Financials

 

 

Colorado Springs Teen Court is a unique and highly successful approach to juvenile crime. This independent non-profit program provides an alternative to the regular Municipal Court sentencing for first-time misdemeanor offenses committed by young people between 10 and 18 years of age. The purpose of Teen Court is to hold youth offenders accountable for their actions and to assist them in making better life choices through relevant sentencing options.

Although Teen Court works in tandem with the Municipal Court system, it remains a locally-based 501(c)(3) nonprofit organization that relies on community support to sustain its programs. Recognizing that peer influence is one of the most powerful factors affecting youth behavior, Teen Court relies on a highly-trained corps of teen volunteers to review cases, deliver sentences, and ultimately steer juvenile defendants away from self-destructive decisions toward more productive life choices.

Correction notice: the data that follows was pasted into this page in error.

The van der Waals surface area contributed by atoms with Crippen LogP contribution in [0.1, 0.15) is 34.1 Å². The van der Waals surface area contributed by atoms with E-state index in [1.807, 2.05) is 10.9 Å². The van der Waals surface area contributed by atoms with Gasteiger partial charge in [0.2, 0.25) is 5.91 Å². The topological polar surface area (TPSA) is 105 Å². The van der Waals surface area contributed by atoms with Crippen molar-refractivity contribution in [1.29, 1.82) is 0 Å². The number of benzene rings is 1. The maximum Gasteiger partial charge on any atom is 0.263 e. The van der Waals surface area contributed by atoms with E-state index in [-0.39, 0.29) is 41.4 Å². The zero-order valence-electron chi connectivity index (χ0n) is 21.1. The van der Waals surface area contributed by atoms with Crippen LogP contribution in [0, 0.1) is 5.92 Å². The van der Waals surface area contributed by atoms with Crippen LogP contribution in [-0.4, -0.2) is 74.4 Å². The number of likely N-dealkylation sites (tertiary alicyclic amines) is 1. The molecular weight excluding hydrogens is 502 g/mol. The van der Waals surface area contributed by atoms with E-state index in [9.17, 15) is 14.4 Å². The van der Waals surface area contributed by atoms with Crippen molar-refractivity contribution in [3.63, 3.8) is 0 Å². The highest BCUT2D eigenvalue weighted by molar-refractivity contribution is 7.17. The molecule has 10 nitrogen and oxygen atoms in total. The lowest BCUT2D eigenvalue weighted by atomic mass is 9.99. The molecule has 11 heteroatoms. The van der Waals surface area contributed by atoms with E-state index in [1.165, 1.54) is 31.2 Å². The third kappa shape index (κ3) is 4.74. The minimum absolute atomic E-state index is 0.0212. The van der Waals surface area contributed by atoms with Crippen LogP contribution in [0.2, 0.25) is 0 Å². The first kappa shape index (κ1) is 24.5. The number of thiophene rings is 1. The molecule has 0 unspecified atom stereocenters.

Without the support of its volunteers, Teen Court would be unable to function and would literally cease to exist. Currently, over 200 teenagers from all over Colorado Springs volunteer with Teen Court.  In addition to the student volunteers, over 20 adults consistently serve as case managers for Peer Panels every month.  Approximately 70 lawyers, judges, and magistrates from the 4th Judicial District and Municipal Court volunteer their time and expertise by participating in monthly Teen Court Trials.  Over 30 members of the community who work in retail, loss prevention, management, private security, law enforcement, and the military participate in Teen Court's Community Impact Panels twice a month to discuss the impact that shoplifting has on their businesses, their employees, and the community as a whole.  In FY 2015-2016, Teen Court volunteers donated a grand total of 6,803 hours to helping the at-risk teens of our community. 

 


 

Form 990 is the Internal Revenue Service (IRS)'s designation for the tax return that most public charities are required by law to submit annually. This form is used by the IRS to assess the non-profit organization for its compliance with tax. Information contained in the form includes a summary of the organization's activities, assets, receipts, expenditures, and compensation of directors, officers, and certain employees.